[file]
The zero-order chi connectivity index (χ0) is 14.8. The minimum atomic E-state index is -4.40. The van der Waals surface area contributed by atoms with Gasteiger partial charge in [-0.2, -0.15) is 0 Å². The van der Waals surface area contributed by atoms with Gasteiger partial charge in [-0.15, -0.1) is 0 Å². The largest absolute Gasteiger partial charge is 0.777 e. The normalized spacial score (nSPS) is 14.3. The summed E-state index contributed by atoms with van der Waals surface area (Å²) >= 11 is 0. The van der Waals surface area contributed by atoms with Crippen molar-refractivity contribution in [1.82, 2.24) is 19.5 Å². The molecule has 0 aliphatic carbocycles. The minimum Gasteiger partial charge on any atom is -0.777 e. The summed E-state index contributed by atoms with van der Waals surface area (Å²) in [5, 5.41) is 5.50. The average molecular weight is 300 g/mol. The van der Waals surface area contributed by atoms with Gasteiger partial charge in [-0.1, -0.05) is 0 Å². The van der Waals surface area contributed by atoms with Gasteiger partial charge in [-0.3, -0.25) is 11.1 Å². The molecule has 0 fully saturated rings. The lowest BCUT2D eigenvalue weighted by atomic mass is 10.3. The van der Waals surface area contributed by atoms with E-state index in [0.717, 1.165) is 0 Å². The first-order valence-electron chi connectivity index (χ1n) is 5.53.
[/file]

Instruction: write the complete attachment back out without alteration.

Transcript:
The zero-order chi connectivity index (χ0) is 14.8. The minimum atomic E-state index is -4.40. The van der Waals surface area contributed by atoms with Gasteiger partial charge in [-0.2, -0.15) is 0 Å². The van der Waals surface area contributed by atoms with Gasteiger partial charge in [-0.15, -0.1) is 0 Å². The largest absolute Gasteiger partial charge is 0.777 e. The normalized spacial score (nSPS) is 14.3. The summed E-state index contributed by atoms with van der Waals surface area (Å²) >= 11 is 0. The van der Waals surface area contributed by atoms with Crippen molar-refractivity contribution in [1.82, 2.24) is 19.5 Å². The molecule has 0 aliphatic carbocycles. The minimum Gasteiger partial charge on any atom is -0.777 e. The summed E-state index contributed by atoms with van der Waals surface area (Å²) in [5, 5.41) is 5.50. The average molecular weight is 300 g/mol. The van der Waals surface area contributed by atoms with Gasteiger partial charge in [-0.1, -0.05) is 0 Å². The van der Waals surface area contributed by atoms with Gasteiger partial charge in [-0.3, -0.25) is 11.1 Å². The molecule has 0 fully saturated rings. The lowest BCUT2D eigenvalue weighted by atomic mass is 10.3. The van der Waals surface area contributed by atoms with E-state index in [0.717, 1.165) is 0 Å². The first-order valence-electron chi connectivity index (χ1n) is 5.53.